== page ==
As young Americans all across the country head back to a new school year, I'm excited to say that many more will take with them lessons learned through summer jobs.
Today, the Bureau of Labor Statistics released its annual report on youth employment. The numbers show that while there's still work to be done, opportunities are growing for young people around the country.
It's no secret that the effect s of the 2007 recession had a significant impact on the job prospects for youth, but today's report showed positive signs that job prospects for young people picked up pace in 2012. Between April and July of each year, the youth labor force (16-24 year olds working or actively looking for a job) grows significantly, as large numbers of students take on summer work and new graduates enter the job market. So July traditionally marks the peak of youth employment during the year.
Today's report showed that youth employment rose by 2.1 million between April and July 2012, with 19.5 million young people employed last month. That's up from 18.6 million a year ago. The youth unemployment rate showed a significant decline, falling to 17.1% -- a percentage point from last year and down two points from 2010. Meanwhile the share of young people employed in July 2012 climbed back up to 50.2% from its historic low last year.
Youth employment increased across a wide variety of industries including education and health services, manufacturing, transportation and utilities, but there remains much work to be done, especially within communities of color. While the labor force participation rate and employment-to-population ratios for African Americans and Latinos all showed significant improvement from 2011 to 2012, both African American (28.6%) and Latino (18.5%) youth continue to have a much higher unemployment rate than their white counterparts (14.9%).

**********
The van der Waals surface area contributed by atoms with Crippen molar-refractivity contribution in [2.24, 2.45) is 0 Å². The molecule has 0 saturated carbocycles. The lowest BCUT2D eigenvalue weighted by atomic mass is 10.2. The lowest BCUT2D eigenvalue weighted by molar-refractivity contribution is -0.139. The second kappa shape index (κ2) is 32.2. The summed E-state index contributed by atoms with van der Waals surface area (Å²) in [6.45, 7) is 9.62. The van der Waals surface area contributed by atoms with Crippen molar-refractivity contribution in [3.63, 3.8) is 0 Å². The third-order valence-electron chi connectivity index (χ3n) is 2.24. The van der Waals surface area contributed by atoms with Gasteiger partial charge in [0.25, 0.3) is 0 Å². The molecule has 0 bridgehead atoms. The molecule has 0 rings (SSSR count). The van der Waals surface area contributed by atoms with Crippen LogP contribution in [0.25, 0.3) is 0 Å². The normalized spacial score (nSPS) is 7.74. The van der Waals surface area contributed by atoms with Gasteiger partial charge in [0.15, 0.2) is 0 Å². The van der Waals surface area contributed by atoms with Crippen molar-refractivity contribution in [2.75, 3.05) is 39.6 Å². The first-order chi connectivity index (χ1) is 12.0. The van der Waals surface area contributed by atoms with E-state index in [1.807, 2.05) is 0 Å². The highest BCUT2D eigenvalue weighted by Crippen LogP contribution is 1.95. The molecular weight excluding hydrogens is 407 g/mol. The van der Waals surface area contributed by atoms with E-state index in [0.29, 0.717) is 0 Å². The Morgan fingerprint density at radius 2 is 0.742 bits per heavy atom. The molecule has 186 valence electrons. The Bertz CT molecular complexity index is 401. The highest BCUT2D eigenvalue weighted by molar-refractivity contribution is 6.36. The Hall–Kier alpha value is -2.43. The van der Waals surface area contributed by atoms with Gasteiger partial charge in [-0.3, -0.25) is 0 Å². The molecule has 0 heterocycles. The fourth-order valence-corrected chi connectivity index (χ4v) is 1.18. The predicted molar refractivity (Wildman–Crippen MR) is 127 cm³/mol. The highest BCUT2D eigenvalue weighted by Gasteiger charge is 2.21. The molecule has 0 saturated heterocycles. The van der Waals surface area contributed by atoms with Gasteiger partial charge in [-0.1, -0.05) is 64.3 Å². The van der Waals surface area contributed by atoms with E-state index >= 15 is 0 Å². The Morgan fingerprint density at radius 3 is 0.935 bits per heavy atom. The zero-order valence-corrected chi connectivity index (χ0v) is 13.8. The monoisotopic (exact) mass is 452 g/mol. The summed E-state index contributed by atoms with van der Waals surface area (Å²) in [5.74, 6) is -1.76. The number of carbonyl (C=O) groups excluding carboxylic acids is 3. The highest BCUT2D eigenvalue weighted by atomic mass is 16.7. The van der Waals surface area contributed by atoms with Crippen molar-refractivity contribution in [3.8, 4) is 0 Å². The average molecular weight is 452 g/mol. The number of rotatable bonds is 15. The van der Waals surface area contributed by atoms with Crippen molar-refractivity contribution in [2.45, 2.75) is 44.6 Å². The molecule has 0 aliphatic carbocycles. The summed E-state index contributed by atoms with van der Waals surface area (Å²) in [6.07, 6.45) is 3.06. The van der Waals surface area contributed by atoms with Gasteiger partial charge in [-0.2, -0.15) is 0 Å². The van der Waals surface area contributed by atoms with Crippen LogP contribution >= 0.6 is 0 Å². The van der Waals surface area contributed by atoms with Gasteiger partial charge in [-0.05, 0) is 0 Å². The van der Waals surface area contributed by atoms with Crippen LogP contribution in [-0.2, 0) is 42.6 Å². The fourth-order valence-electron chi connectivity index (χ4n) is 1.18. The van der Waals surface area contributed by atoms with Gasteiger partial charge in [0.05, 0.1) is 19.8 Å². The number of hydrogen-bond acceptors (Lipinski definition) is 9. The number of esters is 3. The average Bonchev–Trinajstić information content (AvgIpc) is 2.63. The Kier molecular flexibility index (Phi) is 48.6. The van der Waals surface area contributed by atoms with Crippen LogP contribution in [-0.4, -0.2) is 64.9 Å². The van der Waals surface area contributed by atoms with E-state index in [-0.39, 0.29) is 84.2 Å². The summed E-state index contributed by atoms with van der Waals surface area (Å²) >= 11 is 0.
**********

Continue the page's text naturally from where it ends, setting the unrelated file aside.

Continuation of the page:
Earlier this year the president and I both took a stand for the importance of summer employment, launching our Summer Jobs+ initiative. By teaming up with committed businesses, nonprofits and cities around the country, this effort provided more than 300,000 summer job opportunities for low-income and disadvantaged youth, including more than 100,000 paid positions.
Together we're helping young people across the country realize that there's no substitute for the real world experience of work and no replacement for the dignity that comes with earning your first paycheck.